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As Outbreak Hits New Highs, Stitt Continues Defying Guidelines He Tells Oklahomans To Follow

Twitter / @GovStitt
Gov. Kevin Stitt (left) with Mike Dillard of Century Martial Arts in a still image from a video posted to the governor's Twitter feed on Thursday.

(This story was updated on Fri., Oct. 9, at 2:52 p.m. to include comments from Tulsa Mayor G.T. Bynum received after publication.)

As COVID-19 continues to ravage Oklahoma and the state sets grim records for hospitalizations and new cases, Gov. Kevin Stitt remains seemingly immune to the public health recommendations of his own administration, even as the Trump White House advised this weekthat many of the state's recent COVID-19 fatalities were preventable deaths.

In a video praising a martial arts equipment manufacturer for switching some of its fabrication operations to produce personal protective equipment posted to Stitt's Twitter feed Thursday, the governor does not wear a mask and stands close enough to touch company representative Mike Dillard, which, in fact, he does at one point. (Dillard also did not wear a mask in the video.)

Photos posted to social media by various individuals and groups show Stitt hosting a luncheon in honor of Hispanic Heritage Month yesterday at the Oklahoma Governor's Mansion. In several photos, Stitt does not wear a mask while embracing groups of people, or while speaking to the dozens of attendees from a lectern. 

The Oklahoma State Department of Health recommends that all Oklahomans wear cloth face coverings while in public places and keep a minimum of six feet of distance between themselves and others. In a Wednesday tweet, OSDH said "By wearing your mask every time you go out in a public setting, you set yourself apart for being a good neighbor!"

Stitt has frequently promoted the "Three W's" -- wash your hands, watch your distance, and wear a mask -- while regularly flouting at least two of those. In July, he tweeted, "WestillneedallOklahomanstodotheirparttoslowthespreadofthisvirus. Pleasetakepersonalresponsibilitytoprotectyourself, yourfamily, & ourmostvulnerablefromthisvirus."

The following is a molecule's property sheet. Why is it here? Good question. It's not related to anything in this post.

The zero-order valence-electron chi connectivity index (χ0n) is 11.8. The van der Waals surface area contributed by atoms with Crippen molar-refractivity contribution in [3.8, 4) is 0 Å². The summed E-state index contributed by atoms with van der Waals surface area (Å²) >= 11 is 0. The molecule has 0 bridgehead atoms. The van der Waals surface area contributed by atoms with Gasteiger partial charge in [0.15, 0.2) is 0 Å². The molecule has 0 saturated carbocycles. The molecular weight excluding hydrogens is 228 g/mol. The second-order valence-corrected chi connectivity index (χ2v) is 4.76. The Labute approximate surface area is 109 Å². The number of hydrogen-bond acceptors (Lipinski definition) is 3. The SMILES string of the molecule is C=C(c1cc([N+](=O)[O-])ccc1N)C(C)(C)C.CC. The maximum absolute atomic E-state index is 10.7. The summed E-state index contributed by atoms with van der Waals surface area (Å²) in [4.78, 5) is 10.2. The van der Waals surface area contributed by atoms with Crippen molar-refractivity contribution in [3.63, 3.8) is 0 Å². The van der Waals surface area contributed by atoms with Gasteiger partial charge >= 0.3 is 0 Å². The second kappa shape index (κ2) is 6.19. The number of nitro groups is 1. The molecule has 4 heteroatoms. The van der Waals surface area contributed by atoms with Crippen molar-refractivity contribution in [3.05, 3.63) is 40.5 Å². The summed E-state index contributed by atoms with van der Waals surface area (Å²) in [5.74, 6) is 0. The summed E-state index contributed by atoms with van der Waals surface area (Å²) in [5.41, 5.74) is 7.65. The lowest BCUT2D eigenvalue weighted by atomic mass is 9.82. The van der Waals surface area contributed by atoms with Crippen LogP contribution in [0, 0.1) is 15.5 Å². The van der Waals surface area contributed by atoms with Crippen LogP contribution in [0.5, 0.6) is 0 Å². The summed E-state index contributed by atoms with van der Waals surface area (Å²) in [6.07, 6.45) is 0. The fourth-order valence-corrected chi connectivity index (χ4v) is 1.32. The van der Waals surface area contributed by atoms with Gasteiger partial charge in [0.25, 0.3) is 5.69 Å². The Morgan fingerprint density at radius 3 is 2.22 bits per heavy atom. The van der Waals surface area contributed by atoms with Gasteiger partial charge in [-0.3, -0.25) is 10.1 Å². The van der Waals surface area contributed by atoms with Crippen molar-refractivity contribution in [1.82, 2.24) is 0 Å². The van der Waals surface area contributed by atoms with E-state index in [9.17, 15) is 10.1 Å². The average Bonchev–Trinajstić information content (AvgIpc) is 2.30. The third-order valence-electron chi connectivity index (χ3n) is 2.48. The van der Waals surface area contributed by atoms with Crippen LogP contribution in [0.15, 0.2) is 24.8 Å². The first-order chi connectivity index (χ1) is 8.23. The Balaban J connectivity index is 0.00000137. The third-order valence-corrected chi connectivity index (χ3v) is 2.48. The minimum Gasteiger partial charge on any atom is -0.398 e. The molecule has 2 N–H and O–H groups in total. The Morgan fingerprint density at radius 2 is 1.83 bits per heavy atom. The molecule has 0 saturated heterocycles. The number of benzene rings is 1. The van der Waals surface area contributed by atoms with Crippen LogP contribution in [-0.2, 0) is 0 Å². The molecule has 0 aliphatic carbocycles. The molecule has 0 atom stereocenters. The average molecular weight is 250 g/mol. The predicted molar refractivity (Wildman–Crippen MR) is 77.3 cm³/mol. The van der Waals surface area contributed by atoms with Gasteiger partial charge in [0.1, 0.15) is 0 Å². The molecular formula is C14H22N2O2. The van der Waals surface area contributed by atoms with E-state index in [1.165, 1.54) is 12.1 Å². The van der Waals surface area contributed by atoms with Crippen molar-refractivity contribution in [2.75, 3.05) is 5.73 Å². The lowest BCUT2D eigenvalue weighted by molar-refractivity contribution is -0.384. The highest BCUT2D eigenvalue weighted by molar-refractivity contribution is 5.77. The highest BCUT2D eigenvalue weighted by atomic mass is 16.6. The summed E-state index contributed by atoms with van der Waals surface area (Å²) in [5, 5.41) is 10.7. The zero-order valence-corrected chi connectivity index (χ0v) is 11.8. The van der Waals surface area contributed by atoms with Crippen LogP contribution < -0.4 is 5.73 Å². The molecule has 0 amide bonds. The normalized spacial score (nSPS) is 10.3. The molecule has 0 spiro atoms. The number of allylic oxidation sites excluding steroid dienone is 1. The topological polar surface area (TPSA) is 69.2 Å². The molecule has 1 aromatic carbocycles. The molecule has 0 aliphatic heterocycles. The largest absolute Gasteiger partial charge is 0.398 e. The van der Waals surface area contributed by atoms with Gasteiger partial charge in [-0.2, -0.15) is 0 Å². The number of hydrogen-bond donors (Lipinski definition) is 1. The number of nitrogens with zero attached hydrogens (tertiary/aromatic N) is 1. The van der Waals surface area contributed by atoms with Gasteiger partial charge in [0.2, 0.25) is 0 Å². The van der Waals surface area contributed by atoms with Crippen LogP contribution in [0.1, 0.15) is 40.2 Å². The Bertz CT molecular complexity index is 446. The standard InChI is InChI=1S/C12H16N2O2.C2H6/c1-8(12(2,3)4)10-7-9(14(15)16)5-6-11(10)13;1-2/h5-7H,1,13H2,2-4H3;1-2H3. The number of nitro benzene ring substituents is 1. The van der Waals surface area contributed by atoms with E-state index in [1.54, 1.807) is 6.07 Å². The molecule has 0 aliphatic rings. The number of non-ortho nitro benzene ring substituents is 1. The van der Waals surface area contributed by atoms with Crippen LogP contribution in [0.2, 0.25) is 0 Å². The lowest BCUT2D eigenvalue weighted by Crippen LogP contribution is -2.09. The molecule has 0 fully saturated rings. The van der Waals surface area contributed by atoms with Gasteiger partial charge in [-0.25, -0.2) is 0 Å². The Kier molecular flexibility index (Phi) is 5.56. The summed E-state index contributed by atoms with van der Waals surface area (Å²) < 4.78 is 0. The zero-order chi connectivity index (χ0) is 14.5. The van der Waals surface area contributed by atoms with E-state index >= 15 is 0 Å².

The governor was asked by a reporter at a September press conference why he had participated in a crowded, indoor gathering in Guthrie that month without wearing a mask. A photo of the event spread on social media.

"You know, I'm around the state. If I forgot to put [a mask] on, I don't know. People take pictures of me all the time and probably post stuff. It's some folks that probably have a different agenda than we do," Stitt said of the photo, which was posted to Facebook by the Guthrie Chamber of Commerce, which hosted the event.

Asked in July why he was not wearing a mask during a press conference, Stitt noted that he'd already had COVID-19. The federal Centers for Disease Control and Prevention instructs those who have had the disease to continue to wear a mask. 

In June, Stitt was asked about video posted to his social media accounts which show him not wearing a mask or distancing while speaking with an elderly man inside a shop during a visit to Perry.